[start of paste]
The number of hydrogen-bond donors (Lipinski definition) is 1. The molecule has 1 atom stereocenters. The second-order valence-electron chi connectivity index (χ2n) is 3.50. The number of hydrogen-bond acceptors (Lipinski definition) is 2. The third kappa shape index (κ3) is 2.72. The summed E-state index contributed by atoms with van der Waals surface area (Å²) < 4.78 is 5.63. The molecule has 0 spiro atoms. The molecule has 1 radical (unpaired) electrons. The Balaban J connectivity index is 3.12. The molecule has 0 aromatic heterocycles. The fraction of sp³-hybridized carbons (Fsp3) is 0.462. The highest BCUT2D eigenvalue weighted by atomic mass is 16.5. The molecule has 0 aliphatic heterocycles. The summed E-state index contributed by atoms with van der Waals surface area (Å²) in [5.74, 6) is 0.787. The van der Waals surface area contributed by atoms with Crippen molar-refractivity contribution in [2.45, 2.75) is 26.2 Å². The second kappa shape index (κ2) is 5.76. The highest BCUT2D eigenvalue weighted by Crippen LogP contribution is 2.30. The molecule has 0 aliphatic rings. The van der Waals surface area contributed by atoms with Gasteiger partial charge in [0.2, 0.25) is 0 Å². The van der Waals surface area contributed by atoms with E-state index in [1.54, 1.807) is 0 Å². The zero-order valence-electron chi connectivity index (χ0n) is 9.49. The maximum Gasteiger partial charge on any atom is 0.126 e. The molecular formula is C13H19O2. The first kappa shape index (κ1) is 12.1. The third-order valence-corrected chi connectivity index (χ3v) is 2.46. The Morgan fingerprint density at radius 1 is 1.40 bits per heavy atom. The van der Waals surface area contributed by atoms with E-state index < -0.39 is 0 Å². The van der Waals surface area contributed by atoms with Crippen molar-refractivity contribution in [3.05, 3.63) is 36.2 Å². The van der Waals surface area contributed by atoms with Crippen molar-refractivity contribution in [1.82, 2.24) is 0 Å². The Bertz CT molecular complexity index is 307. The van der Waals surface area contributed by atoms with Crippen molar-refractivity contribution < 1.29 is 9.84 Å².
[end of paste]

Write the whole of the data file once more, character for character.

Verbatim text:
The number of hydrogen-bond donors (Lipinski definition) is 1. The molecule has 1 atom stereocenters. The second-order valence-electron chi connectivity index (χ2n) is 3.50. The number of hydrogen-bond acceptors (Lipinski definition) is 2. The third kappa shape index (κ3) is 2.72. The summed E-state index contributed by atoms with van der Waals surface area (Å²) < 4.78 is 5.63. The molecule has 0 spiro atoms. The molecule has 1 radical (unpaired) electrons. The Balaban J connectivity index is 3.12. The molecule has 0 aromatic heterocycles. The fraction of sp³-hybridized carbons (Fsp3) is 0.462. The highest BCUT2D eigenvalue weighted by atomic mass is 16.5. The molecule has 0 aliphatic heterocycles. The summed E-state index contributed by atoms with van der Waals surface area (Å²) in [5.74, 6) is 0.787. The van der Waals surface area contributed by atoms with Crippen molar-refractivity contribution in [2.45, 2.75) is 26.2 Å². The second kappa shape index (κ2) is 5.76. The highest BCUT2D eigenvalue weighted by Crippen LogP contribution is 2.30. The molecule has 0 aliphatic rings. The van der Waals surface area contributed by atoms with Gasteiger partial charge in [0.2, 0.25) is 0 Å². The van der Waals surface area contributed by atoms with E-state index in [1.54, 1.807) is 0 Å². The zero-order valence-electron chi connectivity index (χ0n) is 9.49. The maximum Gasteiger partial charge on any atom is 0.126 e. The molecular formula is C13H19O2. The first kappa shape index (κ1) is 12.1. The third-order valence-corrected chi connectivity index (χ3v) is 2.46. The Morgan fingerprint density at radius 1 is 1.40 bits per heavy atom. The van der Waals surface area contributed by atoms with E-state index < -0.39 is 0 Å². The van der Waals surface area contributed by atoms with Crippen molar-refractivity contribution in [3.05, 3.63) is 36.2 Å². The van der Waals surface area contributed by atoms with Crippen molar-refractivity contribution in [1.82, 2.24) is 0 Å². The Bertz CT molecular complexity index is 307. The van der Waals surface area contributed by atoms with Crippen molar-refractivity contribution < 1.29 is 9.84 Å².